All good things must come to an end, but there’s always next year.
If the results of the 2017 City College football campaign were any indication of what the future holds, the program shows no signs of slowing down.
The Panthers followed a 6-5 mark in 2016 by going 8-3 in 2017. It is the first time City has had consecutive winning seasons since 2006–07. Their eight wins are the most a Panther team has accumulated in 17 years, last matched when City went 9-2 and won the Capital Shrine Bowl in 2000.
“We’re definitely pleased with the progress and development of the program,” said head coach Dannie Walker.
Walker, in his eighth season as head coach, said this year’s team has been one of the best he’s ever fielded during his tenure at City College, and as the outgoing sophomores move on, the tradition of the program is in good hands.
“That’s what it’s about, one class passing it to the next class,” said Walker. “Hopefully this sophomore class can pass it down to these freshmen and better prepare them to continue the culture and the philosophy of the program, and make sure we’re good to go in the right direction.”
THE HOT START
The Panthers began 2017 as a resilient force. The team manufactured a six-game win streak, its longest winning stretch to start a season since the team won its first eight games in 1999. City climbed as high as second in the region before falling in consecutive games to American River College and College of the Siskiyous — both teams that competed for the California State Playoff bracket.
Early on, a major ingredient in the winning recipe was special teams, also known as the Dynamite Crew. Explosive freshman Tayvian Cunningham returned four kicks for touchdowns — with nearly 94 yards per run-back — in the team’s first five games. His four TDs and over 35 yards-per-return were the best in California.
“When that dude has the ball in his hands, it’s a different world,” Walker said of Cunningham after the Sept. 30 win over the College of the Sequoias.
TEAMS WITHIN THE TEAM
This year’s Panther team came with major personality. There was an identity for nearly every position group.
Along with the special teams Dynamite Crew, there was the Sniper Gang in the secondary of the defense. Whether intercepting and breaking up passes, or putting big hits on opposing receivers, the Sniper Gang always had eyes on the target.
Founding members Christian McFarland, Jalen Swanigan, Chris Le, Dustin Arango and Jalen Smith, helped take away 16 passes this season. Whenever the defensive backs came up with an interception, they raced to the sideline and got on the ground with their imaginary sniper rifle pose.
Offensively, the receiving core, known as the Grip Squad, gave quarterback Jayden Machado a number of toys to play with. Sophomore Jordan Moore, who tallied 1,012 yards and nine TDs through the air, was one of just five receivers in California to surpass 1,000 yards. Carl Marc and tight end Roy Sanders added nine more scores between the two of them.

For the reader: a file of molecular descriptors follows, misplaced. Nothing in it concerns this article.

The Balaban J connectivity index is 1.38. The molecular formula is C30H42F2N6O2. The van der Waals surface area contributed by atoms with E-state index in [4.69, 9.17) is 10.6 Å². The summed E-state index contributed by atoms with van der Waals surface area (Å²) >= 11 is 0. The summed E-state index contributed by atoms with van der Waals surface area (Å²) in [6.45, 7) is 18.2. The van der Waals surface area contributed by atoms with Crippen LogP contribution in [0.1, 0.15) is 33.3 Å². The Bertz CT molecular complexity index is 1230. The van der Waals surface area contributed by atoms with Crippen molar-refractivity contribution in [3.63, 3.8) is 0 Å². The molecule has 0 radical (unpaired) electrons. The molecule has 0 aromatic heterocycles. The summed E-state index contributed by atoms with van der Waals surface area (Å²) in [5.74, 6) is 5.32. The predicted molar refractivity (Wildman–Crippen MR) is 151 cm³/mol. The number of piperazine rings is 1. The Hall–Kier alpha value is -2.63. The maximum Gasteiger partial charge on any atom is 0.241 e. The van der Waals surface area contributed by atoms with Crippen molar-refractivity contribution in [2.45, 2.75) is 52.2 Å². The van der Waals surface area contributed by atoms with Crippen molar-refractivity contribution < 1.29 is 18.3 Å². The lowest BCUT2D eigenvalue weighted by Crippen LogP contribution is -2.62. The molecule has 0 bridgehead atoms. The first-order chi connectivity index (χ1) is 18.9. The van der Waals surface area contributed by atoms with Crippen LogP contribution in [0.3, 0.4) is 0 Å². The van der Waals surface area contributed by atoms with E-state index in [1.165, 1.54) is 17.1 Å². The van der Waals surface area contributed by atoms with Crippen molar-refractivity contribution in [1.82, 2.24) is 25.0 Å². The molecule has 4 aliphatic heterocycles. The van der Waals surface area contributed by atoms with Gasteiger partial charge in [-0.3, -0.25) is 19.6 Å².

Protecting Machado up front were the Hogs, the aptly nicknamed offensive line that featured no one under 6-foot-2 and 275 pounds, led by two-time All-League selection Brysen Klinefelter and left tackle Garren Harris. Jon Pochop, Austin Alley, Nick Martinez and Marcus Perez all contributed in the trenches and allowed four different City running backs to have 100-yard rushing games.
The defensive front of TJ Tiatia, Alexander Rowe, Adam Mier, TJ Poloai, Rodney Spidell, Terrance March, Aarmon Euwing and Peyton Bailey didn’t need a nickname to prove that they were bulldogs on the field. The unit helped account for a conference-best four defensive touchdowns. Euwing led the Panthers in sacks and tackles for loss, and March was a top 10 tackler in the state.
“It means everything for me to be a part of Sac City,” said Bailey, a bull on both defense and special teams, blocking two punts in critical situations. “I don’t think I would be as good as I am now. To be along for this journey, it’s all I could ask for.”
City finished the season in third place in the NorCal Conference with a 3-2 record and ranked 6th overall in the final Northern California regular season polls. The team produced nine All-Conference selections.
March and Klinefelter were repeat selections. McFarland, Euwing and Poloai were defensive picks while Harris anchored the offensive line. Cunningham, Moore and running back Tre Bussey, whose 6.4 yards per carry were 8th best in Northern California, led the skill players.
“This is probably the most complete team I’ve been on,” said Moore.
If City is able to return this year’s freshmen as sophomores, it will have plenty of leadership and ability to make another run at the postseason. All-League selections Bussey, Harris, Cunningham and Euwing and their starting quarterback, Machado, are only freshmen.
Machado’s 238 passing yards per game and 23 touchdowns were the eighth best in the state. Running back Graylon Lindsey could provide a formidable backfield tandem alongside Bussey. Isaiah Montanez, who scored four touchdowns in five games before being sidelined with injuries, could also return to the rotation next year.
“We gel perfectly,” said Machado. “We became a family. I love every single guy on this team.”
What the team accomplished on the field this season is nothing compared to the culture and tradition the program has worked to reestablish.
“Sac City hasn’t really been on the map in a long time,” said defensive back Jalen Swanigan. “I feel like now people take us a lot more serious. We lost a couple games that we didn’t want to lose, but at the end of the day, I think the message was sent that Sac City’s back.”
For more stats and info on SCC football, visit http://sccpanthers.losrios.edu/sports/fball/index